Can the DOH publicly disclose more detailed information of the frequented locations of the persons positive for COVID-19 to inform the public better and help prevent the transmission of the virus?

  • Yes.
  • The DOH can provide information about the frequented locations of the persons positive for COVID-19 without giving details that would identify individuals.

Security of Personal Information Work from Home Arrangement

Implement reasonable and appropriate:

  • Organizational Measures – company to regularly monitor staff accessibility
  • Physical Measures – keep physical files organized, avoid unnecessary print outs, safekeep devices
  • Technical Measures – password protect devices, log out after every use, ensure proper email send out intended for the protection of personal information against any accidental or unlawful destruction, alteration and disclosure, as well as against any other unlawful processing

Important Point to Remember

  • Use BCC for email blasts and bulletins to clients:


Prior to the issuance of the Rule on Precautionary Hold Departure Order, there was no mechanism to bar persons suspected of committing crimes from flying out of the country to avoid prosecution, until a case shall have been filed with the court. To apply for a Hold Departure Order, a criminal case should already be pending before the Regional Trial Court (RTC), and an order should be given by the RTC, directing the Bureau of Immigration to prevent the departure of the person/s named therein. To address this gap, the Supreme Court approved A.M. No. 18-07-05-SC, or the Rule on Precautionary Hold Departure Order. The Rule was approved on 7 August 2018.

What is a Precautionary HDO (PHDO)?

It is an order in writing, issued by a court, commanding the Bureau of Immigration (BI) to prevent any attempt by a person suspected of a crime to depart from the Philippines. It is issued ex parte in cases involving crimes where:

  • the minimum penalty is at least 6 years and 1 day; or
  • when the offender is a foreigner regardless of the imposable penalty

How is this different from an HDO?

While a criminal case should be pending before the Regional Trial Court before an HDO can be applied for, a PHDO can be secured despite the fact that the case has not yet been filed before the court, and is still pending preliminary investigation.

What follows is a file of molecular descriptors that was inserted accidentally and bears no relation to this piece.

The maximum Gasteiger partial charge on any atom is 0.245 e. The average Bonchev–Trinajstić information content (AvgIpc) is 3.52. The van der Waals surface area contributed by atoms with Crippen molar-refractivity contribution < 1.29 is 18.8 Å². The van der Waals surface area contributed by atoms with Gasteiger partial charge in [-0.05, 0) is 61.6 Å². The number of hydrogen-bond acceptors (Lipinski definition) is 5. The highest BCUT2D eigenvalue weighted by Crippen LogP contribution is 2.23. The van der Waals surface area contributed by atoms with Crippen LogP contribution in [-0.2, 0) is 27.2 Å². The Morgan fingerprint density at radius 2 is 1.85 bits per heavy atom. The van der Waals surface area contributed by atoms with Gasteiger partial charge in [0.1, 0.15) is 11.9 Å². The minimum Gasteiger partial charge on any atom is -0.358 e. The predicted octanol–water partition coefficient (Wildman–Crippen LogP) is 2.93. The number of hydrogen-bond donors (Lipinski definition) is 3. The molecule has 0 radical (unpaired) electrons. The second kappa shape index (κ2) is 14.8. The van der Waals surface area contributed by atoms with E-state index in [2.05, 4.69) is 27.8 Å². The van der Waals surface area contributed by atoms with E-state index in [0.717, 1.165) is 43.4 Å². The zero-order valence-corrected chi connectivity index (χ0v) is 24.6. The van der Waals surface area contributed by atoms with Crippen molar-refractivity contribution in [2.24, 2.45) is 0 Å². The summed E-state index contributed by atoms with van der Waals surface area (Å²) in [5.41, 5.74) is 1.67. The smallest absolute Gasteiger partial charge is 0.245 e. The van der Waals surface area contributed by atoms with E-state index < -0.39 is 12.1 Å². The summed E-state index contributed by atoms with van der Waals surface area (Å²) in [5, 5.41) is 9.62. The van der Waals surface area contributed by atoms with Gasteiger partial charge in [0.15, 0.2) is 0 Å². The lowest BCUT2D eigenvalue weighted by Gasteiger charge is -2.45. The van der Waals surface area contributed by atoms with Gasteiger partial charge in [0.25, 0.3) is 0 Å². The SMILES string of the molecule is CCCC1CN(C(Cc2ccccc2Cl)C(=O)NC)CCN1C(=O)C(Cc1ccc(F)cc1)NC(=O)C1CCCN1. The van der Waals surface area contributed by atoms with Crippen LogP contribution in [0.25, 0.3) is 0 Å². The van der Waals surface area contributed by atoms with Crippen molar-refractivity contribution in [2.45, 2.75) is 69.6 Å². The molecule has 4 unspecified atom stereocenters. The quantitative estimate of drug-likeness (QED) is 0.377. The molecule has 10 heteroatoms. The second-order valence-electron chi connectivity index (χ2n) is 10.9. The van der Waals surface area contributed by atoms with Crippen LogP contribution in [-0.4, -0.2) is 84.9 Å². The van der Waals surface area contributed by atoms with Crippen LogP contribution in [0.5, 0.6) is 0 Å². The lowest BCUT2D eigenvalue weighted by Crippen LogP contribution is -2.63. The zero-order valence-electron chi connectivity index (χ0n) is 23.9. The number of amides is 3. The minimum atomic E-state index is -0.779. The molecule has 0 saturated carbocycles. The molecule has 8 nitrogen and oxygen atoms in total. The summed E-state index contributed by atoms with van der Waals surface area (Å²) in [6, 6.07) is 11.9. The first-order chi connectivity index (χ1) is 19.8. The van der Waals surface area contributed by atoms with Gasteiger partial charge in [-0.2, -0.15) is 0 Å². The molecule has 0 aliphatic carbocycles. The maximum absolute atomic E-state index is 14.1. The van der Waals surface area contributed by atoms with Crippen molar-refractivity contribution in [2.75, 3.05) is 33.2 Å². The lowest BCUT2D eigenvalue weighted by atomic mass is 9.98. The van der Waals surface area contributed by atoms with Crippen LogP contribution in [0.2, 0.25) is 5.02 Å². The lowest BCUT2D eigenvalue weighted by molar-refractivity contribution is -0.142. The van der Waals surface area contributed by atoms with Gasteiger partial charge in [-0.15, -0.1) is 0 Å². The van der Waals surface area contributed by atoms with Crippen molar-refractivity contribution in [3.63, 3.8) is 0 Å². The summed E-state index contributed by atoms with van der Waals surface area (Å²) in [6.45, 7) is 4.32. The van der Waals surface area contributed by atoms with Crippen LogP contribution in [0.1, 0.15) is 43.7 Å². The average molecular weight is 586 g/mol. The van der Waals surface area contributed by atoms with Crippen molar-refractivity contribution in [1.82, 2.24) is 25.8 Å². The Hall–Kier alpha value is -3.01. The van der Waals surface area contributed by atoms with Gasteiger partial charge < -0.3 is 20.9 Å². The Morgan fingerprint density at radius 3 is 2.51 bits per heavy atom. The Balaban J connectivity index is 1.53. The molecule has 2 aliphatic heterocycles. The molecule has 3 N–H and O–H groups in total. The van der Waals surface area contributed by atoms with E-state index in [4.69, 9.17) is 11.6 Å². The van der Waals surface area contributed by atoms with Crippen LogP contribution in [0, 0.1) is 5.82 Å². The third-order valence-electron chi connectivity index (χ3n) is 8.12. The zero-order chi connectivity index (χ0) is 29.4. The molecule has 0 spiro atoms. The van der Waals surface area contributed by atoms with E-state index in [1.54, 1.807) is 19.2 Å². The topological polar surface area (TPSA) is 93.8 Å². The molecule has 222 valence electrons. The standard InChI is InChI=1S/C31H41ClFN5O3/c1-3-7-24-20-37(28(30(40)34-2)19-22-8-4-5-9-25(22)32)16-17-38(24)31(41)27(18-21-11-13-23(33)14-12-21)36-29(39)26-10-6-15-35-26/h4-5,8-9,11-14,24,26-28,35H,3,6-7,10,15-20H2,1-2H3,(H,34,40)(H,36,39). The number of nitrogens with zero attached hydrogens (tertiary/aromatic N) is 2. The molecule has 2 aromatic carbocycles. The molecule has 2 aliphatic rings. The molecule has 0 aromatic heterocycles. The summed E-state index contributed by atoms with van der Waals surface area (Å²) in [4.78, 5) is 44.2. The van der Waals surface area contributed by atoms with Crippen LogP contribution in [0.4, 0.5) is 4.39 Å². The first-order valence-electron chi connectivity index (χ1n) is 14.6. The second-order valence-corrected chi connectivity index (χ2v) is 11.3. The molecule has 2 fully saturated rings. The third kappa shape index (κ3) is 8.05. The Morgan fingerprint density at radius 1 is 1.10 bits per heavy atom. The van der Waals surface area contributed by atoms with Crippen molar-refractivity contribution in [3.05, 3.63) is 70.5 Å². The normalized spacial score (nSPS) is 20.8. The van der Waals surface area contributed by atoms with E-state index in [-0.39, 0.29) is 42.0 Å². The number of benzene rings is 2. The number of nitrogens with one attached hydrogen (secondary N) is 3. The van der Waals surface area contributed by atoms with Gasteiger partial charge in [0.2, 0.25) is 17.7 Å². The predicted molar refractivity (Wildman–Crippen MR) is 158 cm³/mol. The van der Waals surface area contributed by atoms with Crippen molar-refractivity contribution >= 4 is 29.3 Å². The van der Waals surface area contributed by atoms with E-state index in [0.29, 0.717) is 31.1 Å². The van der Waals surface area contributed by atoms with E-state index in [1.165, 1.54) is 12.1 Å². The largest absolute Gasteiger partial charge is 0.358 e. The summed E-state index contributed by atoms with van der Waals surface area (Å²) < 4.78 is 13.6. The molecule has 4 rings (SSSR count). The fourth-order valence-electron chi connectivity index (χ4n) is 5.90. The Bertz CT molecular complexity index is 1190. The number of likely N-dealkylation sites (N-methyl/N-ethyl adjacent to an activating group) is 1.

How is a PHDO secured?

Upon motion by a private complainant in a criminal complaint filed before the city or provincial prosecutor; and upon a preliminary determination by the prosecutor of probable cause based on the complaint and its attachments, the prosecutor may then apply for a PHDO with any RTC, within whose territorial jurisdiction the alleged crime was committed.

For compelling reasons, it may be filed in any RTC within the judicial region where the alleged crime was committed. RTCs of Manila, QC, Cebu, Iloilo, Davao, and CDO may also act upon applications filed by the prosecutor, based on complaints instituted by the NBI, regardless where the alleged crime was committed.

The application made by the prosecutor with the RTC shall include a copy of the complaint-affidavit, and, if available, information on the personal details, passport number and photograph of the respondent.

The judge shall personally examine the applicant and the witnesses, under oath, through searching questions and answers in writing.

The court shall furnish the BI with a duly certified copy of the PHDO within 24 hours from issuance.

What are the grounds for its issuance?

  • Upon determination by a judge that:
    • Probable cause exists; and,
    • There is a high probability that the respondent will depart from the Philippines to evade arrest and the prosecution of the crime.

How does the result of the Preliminary Investigation (PI) affect the PHDO?

  • If the prosecutor resolves to dismiss the complaint after PI – the respondent may use this as a ground for the lifting of the PHDO with the RTC.
  • If the prosecutor finds probable cause and files the information – the case with the RTC which issued the PHDO, shall be consolidated with the court where the information is filed.

How can a respondent apply for the temporary lifting of the PHDO?

  • The respondent may file a verified motion before the RTC which issued the PHDO for its temporary lifting, on the ground that, based on the complaint-affidavit or evidence that he/she may present:
    • there is doubt that probable cause exists; or,
    • he/she is not a flight risk.
  • Provided, that the respondent posts a bond in an amount to be determined by the court;
  • Provided, further, that the lifting shall be without prejudice to the resolution of the PI.


Foreign nationals who intend to engage in employment in the Philippines are required to secure permission from the Department of Labor and Employment (DOLE), subject to certain exemptions and exclusions. In the case of a non-resident alien, the employment permit may only be issued after a determination of the non-availability of a person in the Philippines who is competent, able and willing at the time of application to perform the services for which the alien is desired..